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gunners misfiring Arteta’s learns hard way he shouldn’t mimic his mentor because he doesn’t have players up to task

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Arsenal manager Mikel Arteta: Under pressure to reach Europa League decider. Photo: PA Wire

Arsenal manager Mikel Arteta: Under pressure to reach Europa League decider. Photo: PA Wire

Arsenal manager Mikel Arteta: Under pressure to reach Europa League decider. Photo: PA Wire

Mikel Arteta is bound to have been shaped as a manager by Pep Guardiola, and there are few better to learn from than the Manchester City coach, the greatest of his generation and a genius in the true sense of the word.

You would not spend as much time as Arteta has with Guardiola – he was his assistant for almost four years – without absorbing, not just his methods and philosophies, but also some of his personality traits.

It is one of the reasons Arteta was an appealing option when Arsenal decided to replace Unai Emery. Not only was he a former player and captain, Arteta had been given arguably the best education available to a young manager during his time at City.

But Arteta, whose side next face Newcastle tomorrow, needs to be wary of merely trying to imitate his friend and mentor. When you listen to Arteta, you hear his voice, but the words that tend to come out are as if Guardiola were speaking.

Before the first leg of Arsenal’s Europa League semi-final defeat by Villarreal, Arteta simply repeated most of the things Guardiola had been saying for the past few weeks. Answering a question about the pressure of needing to reach the final to save an otherwise poor season, he talked about excitement, opportunity and this being the moment footballers want more than any other.

And then you saw the team sheet and the formation Arsenal tried to play against a side seventh in La Liga. There was no centre-forward, in what was roughly a 4-3-3, with Nicolas Pepe hugging the touchline, as Arteta asked the 20-year-old Emile Smith Rowe to play as a ‘false nine’.

To be fair, that strange call was caused by the fact neither Alexandre Lacazette nor Pierre-Emerick Aubameyang were fit enough to start the game, but it did not work.

Smith Rowe is an excellent prospect, but he was being asked to do something he had not done before in Arsenal’s biggest game of the season. Unsurprisingly, it did not go well for him or the team.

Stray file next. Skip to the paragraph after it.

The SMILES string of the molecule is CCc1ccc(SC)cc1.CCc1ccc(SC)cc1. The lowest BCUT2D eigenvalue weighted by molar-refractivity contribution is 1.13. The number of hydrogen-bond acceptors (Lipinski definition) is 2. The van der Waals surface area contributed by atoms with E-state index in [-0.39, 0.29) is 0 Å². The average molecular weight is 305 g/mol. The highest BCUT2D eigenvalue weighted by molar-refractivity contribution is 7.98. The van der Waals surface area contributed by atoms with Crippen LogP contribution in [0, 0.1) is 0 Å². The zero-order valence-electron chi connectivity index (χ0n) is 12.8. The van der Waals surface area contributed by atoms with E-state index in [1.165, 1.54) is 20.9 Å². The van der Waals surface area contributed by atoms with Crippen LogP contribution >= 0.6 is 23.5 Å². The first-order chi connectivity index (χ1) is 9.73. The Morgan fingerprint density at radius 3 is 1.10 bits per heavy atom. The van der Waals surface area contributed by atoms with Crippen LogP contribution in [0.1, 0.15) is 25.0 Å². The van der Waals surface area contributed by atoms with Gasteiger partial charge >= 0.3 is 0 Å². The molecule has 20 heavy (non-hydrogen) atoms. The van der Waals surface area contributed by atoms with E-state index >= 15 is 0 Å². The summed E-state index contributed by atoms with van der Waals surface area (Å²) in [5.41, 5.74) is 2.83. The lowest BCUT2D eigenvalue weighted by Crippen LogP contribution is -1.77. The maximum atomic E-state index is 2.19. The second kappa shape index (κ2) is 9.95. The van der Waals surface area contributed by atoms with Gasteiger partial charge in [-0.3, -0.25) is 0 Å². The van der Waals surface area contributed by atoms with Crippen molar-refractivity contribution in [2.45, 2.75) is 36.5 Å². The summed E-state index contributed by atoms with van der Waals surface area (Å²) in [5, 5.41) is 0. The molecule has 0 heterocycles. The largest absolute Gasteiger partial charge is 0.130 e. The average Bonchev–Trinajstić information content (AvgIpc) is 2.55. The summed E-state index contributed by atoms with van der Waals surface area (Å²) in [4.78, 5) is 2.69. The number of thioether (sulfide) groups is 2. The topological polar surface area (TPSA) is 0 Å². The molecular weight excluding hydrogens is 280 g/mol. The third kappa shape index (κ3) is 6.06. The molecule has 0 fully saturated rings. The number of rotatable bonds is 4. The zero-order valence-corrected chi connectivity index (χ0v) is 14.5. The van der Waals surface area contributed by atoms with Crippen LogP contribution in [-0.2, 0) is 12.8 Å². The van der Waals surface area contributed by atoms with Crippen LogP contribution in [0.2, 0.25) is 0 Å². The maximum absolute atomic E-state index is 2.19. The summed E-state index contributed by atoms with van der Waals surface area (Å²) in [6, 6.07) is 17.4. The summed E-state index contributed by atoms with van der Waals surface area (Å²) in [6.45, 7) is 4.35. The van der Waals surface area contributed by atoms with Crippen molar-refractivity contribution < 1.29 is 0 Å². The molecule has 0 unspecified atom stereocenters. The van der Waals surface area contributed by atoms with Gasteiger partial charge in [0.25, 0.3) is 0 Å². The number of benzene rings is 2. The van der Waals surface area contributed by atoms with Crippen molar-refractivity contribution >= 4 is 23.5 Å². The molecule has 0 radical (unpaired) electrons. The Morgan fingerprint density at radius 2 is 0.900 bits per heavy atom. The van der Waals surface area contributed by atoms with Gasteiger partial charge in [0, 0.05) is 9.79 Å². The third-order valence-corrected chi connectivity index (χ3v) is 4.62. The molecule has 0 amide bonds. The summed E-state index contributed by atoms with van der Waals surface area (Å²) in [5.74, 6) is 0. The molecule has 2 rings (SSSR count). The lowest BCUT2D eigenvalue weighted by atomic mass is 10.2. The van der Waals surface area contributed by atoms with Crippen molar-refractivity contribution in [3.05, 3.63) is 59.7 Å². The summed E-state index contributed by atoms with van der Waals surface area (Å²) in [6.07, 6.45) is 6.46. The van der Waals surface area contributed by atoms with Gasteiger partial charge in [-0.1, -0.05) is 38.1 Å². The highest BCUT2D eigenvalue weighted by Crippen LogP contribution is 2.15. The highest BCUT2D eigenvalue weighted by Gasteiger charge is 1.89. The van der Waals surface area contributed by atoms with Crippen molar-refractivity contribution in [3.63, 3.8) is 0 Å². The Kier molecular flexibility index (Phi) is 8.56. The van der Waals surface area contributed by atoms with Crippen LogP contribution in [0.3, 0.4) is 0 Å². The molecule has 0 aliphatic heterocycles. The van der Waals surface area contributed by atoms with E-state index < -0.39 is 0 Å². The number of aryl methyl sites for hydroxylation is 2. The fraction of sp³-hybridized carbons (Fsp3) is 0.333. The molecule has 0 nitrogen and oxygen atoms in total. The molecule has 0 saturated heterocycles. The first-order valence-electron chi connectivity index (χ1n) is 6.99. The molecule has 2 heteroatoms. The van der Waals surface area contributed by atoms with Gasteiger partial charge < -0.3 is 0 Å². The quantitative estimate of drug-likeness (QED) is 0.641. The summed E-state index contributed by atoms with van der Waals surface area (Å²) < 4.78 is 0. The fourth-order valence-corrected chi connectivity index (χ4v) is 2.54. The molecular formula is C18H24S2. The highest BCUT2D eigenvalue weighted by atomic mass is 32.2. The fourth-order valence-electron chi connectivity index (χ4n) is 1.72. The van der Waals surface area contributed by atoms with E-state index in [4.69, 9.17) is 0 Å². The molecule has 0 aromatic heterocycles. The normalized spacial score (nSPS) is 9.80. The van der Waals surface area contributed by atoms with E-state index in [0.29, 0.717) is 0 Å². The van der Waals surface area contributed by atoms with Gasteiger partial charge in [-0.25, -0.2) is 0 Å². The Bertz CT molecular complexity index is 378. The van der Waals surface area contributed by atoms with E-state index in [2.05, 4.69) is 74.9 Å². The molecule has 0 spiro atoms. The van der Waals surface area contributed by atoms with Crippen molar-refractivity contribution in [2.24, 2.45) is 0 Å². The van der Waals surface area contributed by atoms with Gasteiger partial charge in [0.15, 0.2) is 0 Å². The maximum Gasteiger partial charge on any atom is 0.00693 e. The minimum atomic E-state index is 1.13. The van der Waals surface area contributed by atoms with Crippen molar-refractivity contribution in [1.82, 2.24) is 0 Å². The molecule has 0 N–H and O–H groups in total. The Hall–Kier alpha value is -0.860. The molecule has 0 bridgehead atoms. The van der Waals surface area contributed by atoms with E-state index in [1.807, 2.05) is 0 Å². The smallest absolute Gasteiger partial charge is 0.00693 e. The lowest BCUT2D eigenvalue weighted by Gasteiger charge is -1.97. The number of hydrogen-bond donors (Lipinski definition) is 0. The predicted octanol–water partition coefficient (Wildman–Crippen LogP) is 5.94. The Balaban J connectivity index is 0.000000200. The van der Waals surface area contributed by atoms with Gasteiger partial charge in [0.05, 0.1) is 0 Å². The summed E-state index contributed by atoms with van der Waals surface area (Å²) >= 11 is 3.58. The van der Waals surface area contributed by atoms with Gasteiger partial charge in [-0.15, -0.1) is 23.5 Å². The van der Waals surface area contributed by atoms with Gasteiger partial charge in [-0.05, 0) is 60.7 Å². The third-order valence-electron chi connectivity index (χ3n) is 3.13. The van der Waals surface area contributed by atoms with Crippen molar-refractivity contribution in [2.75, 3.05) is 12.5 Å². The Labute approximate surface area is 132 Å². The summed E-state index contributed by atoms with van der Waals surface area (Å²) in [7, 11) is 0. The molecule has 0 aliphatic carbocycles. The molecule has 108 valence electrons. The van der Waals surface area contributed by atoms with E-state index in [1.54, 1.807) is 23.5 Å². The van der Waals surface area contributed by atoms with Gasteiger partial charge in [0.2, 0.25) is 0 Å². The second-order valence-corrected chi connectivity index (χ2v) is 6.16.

To make matters worse, Villarreal, coached by Emery, who has rebuilt his reputation in Spain, exposed Arsenal’s system repeatedly. With Juan Foyth bursting forward in the space behind Pepe, who had been instructed to stay up the pitch, Arsenal’s midfield were overrun repeatedly.

Most observers have recognised that Dani Ceballos is too reckless, too ill-disciplined
in his positional sense to hold central midfield together, yet here
he was, in a semi-final, making all the same mistakes he has made all season.

And then there was poor Granit Xhaka tasked with playing at left-back, arguably Arsenal’s best defensive midfielder pushed out of position because of Kieran Tierney’s injury.

It was clear Villarreal were targeting that side of the pitch and it is where their first goal came from.

Arsenal remain in the tie, thanks to Pepe’s second-half penalty, but they probably should not be. Villarreal were the better side, created more chances and only some wayward finishing and breathtaking saves from Bernd Leno kept them in it. If Arteta deploys the same system in the return leg, it is safe to assume Arsenal will be knocked out and he will be facing serious questions about whether he is the right man to take the club forward.

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It is not the first time Arteta has tried to do something clever and it has not worked. One of the oldest rules of football management is you find a system that fits the players you have. Arteta seems to want to play a certain way despite the fact it does not make the most of the players at his disposal.

For some, pragmatism is an ugly word in football, but Arsenal are in danger of becoming a team who want to be something they cannot be.

There are things Guardiola can do with City that Arteta simply cannot with Arsenal. Yet, whatever Guardiola tries, he seems keen to mimic.

Arsenal do not have Kevin De Bruyne, Phil Foden, Ilkay Gundogan, Riyad Mahrez or Raheem Sterling. One of the most startling things about City’s magnificent campaign is they have played without a striker in a centre-forward’s role for most of it. The so-called false-nine system that we first saw from the Spain national team on their way to winning the European Championship in 2012 has been adapted to bring out the best in a City squad deprived of an ageing Sergio Aguero because of injury for most of the season.

Arteta is not another Guardiola, but that does not have to be a bad thing. He needs to find himself as a manager and he needs to stop looking at what is happening at City and assume it will work at Arsenal too. It almost certainly will not.

Newcastle United v Arsenal,
Live, Sky Sports, tomorrow 2.0

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